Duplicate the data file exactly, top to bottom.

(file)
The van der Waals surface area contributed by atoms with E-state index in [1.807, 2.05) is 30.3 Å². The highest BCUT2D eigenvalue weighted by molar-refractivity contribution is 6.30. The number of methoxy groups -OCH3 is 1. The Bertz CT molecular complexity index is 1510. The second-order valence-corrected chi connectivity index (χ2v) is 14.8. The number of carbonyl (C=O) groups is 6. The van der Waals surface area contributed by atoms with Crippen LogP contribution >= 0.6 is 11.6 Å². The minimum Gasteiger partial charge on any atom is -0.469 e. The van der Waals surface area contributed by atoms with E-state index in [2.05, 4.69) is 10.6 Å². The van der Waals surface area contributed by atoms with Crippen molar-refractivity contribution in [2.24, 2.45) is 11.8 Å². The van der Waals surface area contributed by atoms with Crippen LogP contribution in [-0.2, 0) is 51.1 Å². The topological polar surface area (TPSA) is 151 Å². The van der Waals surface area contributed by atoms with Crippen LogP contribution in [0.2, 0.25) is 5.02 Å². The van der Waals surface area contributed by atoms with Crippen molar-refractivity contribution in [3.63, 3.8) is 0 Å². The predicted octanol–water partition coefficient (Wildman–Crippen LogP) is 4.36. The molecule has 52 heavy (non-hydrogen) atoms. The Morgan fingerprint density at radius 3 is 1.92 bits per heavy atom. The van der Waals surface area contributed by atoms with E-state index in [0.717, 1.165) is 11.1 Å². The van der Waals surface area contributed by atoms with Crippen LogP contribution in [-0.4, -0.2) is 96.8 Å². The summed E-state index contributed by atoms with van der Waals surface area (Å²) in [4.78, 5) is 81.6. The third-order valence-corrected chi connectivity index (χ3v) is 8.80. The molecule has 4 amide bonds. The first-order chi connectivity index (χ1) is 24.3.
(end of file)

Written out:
The van der Waals surface area contributed by atoms with E-state index in [1.807, 2.05) is 30.3 Å². The highest BCUT2D eigenvalue weighted by molar-refractivity contribution is 6.30. The number of methoxy groups -OCH3 is 1. The Bertz CT molecular complexity index is 1510. The second-order valence-corrected chi connectivity index (χ2v) is 14.8. The number of carbonyl (C=O) groups is 6. The van der Waals surface area contributed by atoms with Crippen LogP contribution >= 0.6 is 11.6 Å². The minimum Gasteiger partial charge on any atom is -0.469 e. The van der Waals surface area contributed by atoms with E-state index in [2.05, 4.69) is 10.6 Å². The van der Waals surface area contributed by atoms with Crippen molar-refractivity contribution in [2.24, 2.45) is 11.8 Å². The van der Waals surface area contributed by atoms with Crippen LogP contribution in [-0.2, 0) is 51.1 Å². The topological polar surface area (TPSA) is 151 Å². The van der Waals surface area contributed by atoms with Crippen LogP contribution in [0.2, 0.25) is 5.02 Å². The van der Waals surface area contributed by atoms with Crippen molar-refractivity contribution in [3.63, 3.8) is 0 Å². The predicted octanol–water partition coefficient (Wildman–Crippen LogP) is 4.36. The molecule has 52 heavy (non-hydrogen) atoms. The Morgan fingerprint density at radius 3 is 1.92 bits per heavy atom. The van der Waals surface area contributed by atoms with E-state index in [0.717, 1.165) is 11.1 Å². The van der Waals surface area contributed by atoms with Crippen LogP contribution in [-0.4, -0.2) is 96.8 Å². The summed E-state index contributed by atoms with van der Waals surface area (Å²) in [4.78, 5) is 81.6. The third-order valence-corrected chi connectivity index (χ3v) is 8.80. The molecule has 4 amide bonds. The first-order chi connectivity index (χ1) is 24.3.